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Did Gender Segregation Lead to the Death of a Saudi Woman Needing Medical Attention?

Did Gender Segregation Lead to the Death of a Saudi Woman Needing Medical Attention?

King Saud University is denying reports that their policy on keeping sexes separated has played a role in the death of a woman on campus, but the denial hasn’t stopped thousands from claiming on social media that the school’s actions caused Amna Bawazir to die when medical help couldn’t reach her in time to save her.

Both sides agree that Bawazir, who had heart issues, fell ill on campus and was treated first by campus paramedics, then later by paramedics called onto the scene. It’s the timing of the events that differ.

As Reuters reports, the sister of the victim said that the medics arrived at a campus gate around 11 a.m., just after Bawazir became ill, but that “[T]he medics were not allowed to enter the campus until 1 p.m.” The university authorities allegedly kept the medical team outside “until a gate was secured in a way ‘that did not allow the (male) medics and females in the building to mix.’”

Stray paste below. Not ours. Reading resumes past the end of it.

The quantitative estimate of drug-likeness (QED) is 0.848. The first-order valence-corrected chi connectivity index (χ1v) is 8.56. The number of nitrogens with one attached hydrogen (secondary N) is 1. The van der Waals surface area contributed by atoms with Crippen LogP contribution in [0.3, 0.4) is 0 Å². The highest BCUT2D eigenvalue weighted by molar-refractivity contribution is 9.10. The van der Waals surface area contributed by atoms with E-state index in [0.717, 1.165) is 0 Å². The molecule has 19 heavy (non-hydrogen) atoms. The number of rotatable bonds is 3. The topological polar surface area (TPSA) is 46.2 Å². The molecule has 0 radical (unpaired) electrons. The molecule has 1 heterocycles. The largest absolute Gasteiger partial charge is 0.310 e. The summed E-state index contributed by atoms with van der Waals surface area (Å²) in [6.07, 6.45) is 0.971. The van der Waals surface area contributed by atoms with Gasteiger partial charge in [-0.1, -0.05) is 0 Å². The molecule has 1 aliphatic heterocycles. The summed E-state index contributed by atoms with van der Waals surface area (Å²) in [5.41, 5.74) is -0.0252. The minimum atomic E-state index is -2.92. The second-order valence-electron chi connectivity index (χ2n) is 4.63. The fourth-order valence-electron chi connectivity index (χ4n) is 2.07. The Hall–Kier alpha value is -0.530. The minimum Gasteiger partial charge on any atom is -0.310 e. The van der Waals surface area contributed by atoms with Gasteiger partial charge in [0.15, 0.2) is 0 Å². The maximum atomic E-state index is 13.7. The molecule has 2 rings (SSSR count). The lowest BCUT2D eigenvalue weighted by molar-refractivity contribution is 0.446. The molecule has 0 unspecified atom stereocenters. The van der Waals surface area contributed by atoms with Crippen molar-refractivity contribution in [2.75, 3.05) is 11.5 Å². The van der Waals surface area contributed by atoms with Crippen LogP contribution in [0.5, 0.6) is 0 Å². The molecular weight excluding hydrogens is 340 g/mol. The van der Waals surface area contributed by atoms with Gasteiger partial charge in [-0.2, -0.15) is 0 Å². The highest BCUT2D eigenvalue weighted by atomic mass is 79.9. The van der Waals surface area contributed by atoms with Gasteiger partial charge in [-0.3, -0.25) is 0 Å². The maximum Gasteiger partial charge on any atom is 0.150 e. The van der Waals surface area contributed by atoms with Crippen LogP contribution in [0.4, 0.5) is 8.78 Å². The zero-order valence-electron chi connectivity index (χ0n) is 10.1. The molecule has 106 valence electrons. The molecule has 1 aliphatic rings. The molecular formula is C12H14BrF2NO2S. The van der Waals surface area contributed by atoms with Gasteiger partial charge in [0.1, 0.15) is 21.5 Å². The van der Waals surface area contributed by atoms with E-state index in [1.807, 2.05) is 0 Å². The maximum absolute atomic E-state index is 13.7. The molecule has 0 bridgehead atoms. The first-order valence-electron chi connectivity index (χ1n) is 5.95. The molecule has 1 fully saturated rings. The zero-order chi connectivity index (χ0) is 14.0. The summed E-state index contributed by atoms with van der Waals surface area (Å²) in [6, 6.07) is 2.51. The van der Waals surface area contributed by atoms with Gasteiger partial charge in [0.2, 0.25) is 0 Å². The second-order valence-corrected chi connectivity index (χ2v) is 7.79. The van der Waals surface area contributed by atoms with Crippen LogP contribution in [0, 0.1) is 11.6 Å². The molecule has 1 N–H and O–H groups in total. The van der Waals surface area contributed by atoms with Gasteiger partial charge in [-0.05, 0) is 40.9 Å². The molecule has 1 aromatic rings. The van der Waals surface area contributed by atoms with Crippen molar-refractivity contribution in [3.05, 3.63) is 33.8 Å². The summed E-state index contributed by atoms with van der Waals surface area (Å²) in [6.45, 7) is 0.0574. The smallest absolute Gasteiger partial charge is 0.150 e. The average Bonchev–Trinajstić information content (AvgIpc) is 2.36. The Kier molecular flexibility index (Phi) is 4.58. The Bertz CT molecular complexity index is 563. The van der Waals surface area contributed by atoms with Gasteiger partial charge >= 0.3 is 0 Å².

University rector, Badran Al-Omar, disputes the timing of the events. He told the Associated Press, ”They called the ambulance at 12:35 p.m. and ambulance staff was there by 12:45 p.m. and entered immediately. There was no barring them at all. They entered from a side door.” A university employee, however, says Al-Omar’s version isn’t accurate, and that the paramedics weren’t immediately called.

When attempts to revive Bawazir failed, the medics took her to the university hospital, where she was pronounced dead less than an hour later.